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Abbas, M.;  Zhao, L.;  Wang, Y. Driving Forces behind Climate Change. Encyclopedia. Available online: (accessed on 19 April 2024).
Abbas M,  Zhao L,  Wang Y. Driving Forces behind Climate Change. Encyclopedia. Available at: Accessed April 19, 2024.
Abbas, Mohsin, Linshuang Zhao, Yanning Wang. "Driving Forces behind Climate Change" Encyclopedia, (accessed April 19, 2024).
Abbas, M.,  Zhao, L., & Wang, Y. (2022, December 06). Driving Forces behind Climate Change. In Encyclopedia.
Abbas, Mohsin, et al. "Driving Forces behind Climate Change." Encyclopedia. Web. 06 December, 2022.
Driving Forces behind Climate Change

Climate change occurs through a complex set of interactive driving forces. According to the Intergovernmental Panel on Climate Change sixth assessment report (AR6;; Accessed on 5 November 2022), human activity is the main driving force of climate change, whereas others contend that natural factors are also main causes.

climatological parameters driving forces water resources

1. Introduction

To make water reserves more sustainable, it is necessary to determine how water quantity and quality would vary. Simulated data from regional models are a standard tool for predicting future water resources. Uncertainty and variability across models typically hinder the downscaling of large-scale water supply system predictions to small watersheds for water resource management decisions [1][2]. There is certain unanimity in stream behavior in different regions [3][4][5]. However, this is not the case for watershed effects. According to Fatichi et al. [6], natural climate variation may be more critical for variations in stream flow than systematic variability. Land use and anthropogenic variables also play a role in sustainable water resource management [5][7][8][9][10]. The determination of the impact of climate on stream flows has been a challenge in previous regional research [11][12][13].
Climate change affects the hydrological cycle by affecting precipitation, evapotranspiration, and soil moisture. A World Metrological Organization (WMO) report (2021) indicated that the average global temperature has increased by 0.8 °C since 1880 (; Accessed on 5 November 2022). In 2021, the average global temperature was around 1.11 ± 0.13 °C above the level of 1850–1900 but less warm than some recent years. However, additional precipitation is dispersed irregularly across the planet. Certain parts of the globe may experience significant reductions in precipitation or significant seasonal variations. Thus, research on the impacts of climate change on diverse hydrological components is vital [14][15][16]. Meko and Woodhouse (2005) observed the Sacramento and upper Colorado river basins [17]. They discovered that the seasonal flow from melting snow in the spring has decreased over time. Different studies confirmed this result by employing complicated statistical approaches and analyzing other basins [18][19][20].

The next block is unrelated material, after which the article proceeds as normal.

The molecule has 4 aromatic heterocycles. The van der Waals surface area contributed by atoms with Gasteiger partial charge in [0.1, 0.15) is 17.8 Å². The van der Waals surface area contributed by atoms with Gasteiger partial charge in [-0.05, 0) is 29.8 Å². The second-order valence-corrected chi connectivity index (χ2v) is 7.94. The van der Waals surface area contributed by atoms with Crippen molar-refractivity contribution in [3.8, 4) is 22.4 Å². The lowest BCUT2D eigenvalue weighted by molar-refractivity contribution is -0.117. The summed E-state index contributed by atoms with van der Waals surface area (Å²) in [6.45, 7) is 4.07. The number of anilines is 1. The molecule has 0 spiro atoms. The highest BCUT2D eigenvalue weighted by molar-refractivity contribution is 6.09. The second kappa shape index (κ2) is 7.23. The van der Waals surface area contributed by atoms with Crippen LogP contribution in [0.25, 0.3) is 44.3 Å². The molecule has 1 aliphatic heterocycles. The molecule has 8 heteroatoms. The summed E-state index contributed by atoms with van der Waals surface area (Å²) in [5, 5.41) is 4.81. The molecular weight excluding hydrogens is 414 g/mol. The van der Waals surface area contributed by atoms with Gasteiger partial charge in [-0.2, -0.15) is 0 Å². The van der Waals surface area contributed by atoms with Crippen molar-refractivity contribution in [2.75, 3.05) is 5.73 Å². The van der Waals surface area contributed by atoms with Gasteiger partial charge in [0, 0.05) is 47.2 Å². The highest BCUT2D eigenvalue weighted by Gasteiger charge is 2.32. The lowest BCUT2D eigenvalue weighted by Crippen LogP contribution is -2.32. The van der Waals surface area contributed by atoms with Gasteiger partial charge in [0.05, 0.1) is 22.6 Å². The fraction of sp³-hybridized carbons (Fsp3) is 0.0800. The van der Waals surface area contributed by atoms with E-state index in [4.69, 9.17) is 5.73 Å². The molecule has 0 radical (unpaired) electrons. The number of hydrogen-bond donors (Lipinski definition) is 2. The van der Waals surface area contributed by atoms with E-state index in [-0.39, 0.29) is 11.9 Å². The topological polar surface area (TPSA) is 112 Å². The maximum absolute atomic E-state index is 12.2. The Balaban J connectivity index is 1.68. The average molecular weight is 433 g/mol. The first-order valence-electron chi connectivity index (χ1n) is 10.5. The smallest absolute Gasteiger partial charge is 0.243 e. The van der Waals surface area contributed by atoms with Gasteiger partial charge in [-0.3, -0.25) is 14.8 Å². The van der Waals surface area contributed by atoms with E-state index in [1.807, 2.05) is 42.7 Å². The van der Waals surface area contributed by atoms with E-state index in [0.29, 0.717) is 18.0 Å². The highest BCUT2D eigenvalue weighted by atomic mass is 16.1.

Climate change alters the overall discharge regime of river basins and modifies the stream and base flow in channel systems. Establishing a multi-model set by considering multiple simulations through a series of global climate models (GCMs) has become a common approach for understanding climate disorders [21][22]. Arnell (1999) determined that climate change significantly impacts flood risk [23]. Previous studies have examined the flooding frequency over climate change using different projected climate scenarios [24][25]. However, the impact of climate change on hydrological regimes and river flows at the catchment scale is different from that at the regional scale [26][27][28].

2. Driving Forces behind Climate Change